Under no circumstances can it be fitted to any timber structure without effective heat treatment (as Dave has already indicated.)

Is it the same for the rest?

Using the analogy where there is smoke there is fire the assumption would have to be yes.

A disappointing result.

Further work? yes

When I get keen again out with the Table saw and do some exploratory ripping, and do some frass tests, but I am not expecting any miracles. I am also intending to thickness a few sections with exit holes to expose the pupal chambers, purely for interest only as they are most evident in the smaller slab I worked.

If any body knows Teds contact details I will arrange him to come collect them and let him experience Anthony’s 410 at the same time!

Other than that it stays outside where it is. As there is a NO Vacancy sign on the timber rack at the Bates Hotel for it !

Hey LBD whats this about being in QLD?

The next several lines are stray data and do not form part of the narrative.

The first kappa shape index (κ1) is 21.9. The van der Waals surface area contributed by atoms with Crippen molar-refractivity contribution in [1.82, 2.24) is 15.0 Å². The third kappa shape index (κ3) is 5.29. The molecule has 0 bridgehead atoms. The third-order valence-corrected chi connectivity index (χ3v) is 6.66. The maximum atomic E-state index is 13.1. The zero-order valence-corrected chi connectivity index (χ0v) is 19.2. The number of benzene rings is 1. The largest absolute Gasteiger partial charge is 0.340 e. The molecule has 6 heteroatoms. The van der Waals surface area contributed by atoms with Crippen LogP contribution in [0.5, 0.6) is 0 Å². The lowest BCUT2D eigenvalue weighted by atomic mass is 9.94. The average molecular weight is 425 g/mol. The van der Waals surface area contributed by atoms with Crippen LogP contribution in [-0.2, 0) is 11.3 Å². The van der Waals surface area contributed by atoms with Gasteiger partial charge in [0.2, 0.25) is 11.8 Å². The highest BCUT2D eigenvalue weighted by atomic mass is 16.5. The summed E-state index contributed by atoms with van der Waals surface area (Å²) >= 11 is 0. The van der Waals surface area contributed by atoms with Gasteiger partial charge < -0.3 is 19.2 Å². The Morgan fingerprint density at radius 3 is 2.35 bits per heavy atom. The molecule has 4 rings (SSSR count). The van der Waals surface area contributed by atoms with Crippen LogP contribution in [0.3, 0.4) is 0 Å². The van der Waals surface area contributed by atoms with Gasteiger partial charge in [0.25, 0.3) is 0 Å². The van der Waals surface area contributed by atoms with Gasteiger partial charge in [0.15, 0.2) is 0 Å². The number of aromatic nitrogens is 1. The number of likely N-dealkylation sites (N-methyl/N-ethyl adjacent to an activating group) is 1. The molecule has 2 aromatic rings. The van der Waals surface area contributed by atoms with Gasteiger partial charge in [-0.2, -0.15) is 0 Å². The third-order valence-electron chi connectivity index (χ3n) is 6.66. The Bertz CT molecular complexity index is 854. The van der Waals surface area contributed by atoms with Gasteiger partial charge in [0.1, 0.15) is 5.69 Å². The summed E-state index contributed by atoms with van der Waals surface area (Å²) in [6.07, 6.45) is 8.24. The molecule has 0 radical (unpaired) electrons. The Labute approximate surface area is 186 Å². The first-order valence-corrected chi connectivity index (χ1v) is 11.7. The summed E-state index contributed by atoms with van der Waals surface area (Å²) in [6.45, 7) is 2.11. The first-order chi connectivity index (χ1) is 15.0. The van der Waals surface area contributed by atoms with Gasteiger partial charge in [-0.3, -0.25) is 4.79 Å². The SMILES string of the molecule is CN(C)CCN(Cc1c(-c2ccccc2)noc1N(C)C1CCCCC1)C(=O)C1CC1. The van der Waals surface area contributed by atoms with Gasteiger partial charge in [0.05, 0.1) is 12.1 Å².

-- Regards Rob



8 comments so far

View anthm27's profile

anthm27

1545 posts in 1672 days


#1 posted 12-02-2019 09:07 AM

Thats not good Rob,
Um , is there anything alive inside? Or all long gone??

-- Hand Skills provide freedom.

View robscastle's profile

robscastle

6548 posts in 2766 days


#2 posted 12-02-2019 09:54 AM

found one that was alive and expect more upon ripping a few pieces.

There are some obvious damp patches I saw, and they would only be damp in there for one reason.

-- Regards Rob

View crowie's profile

crowie

3329 posts in 2513 days


#3 posted 12-02-2019 10:05 AM

Rob, Could you spray the whole slab with say a crawling insecticide then river resin it to seal it??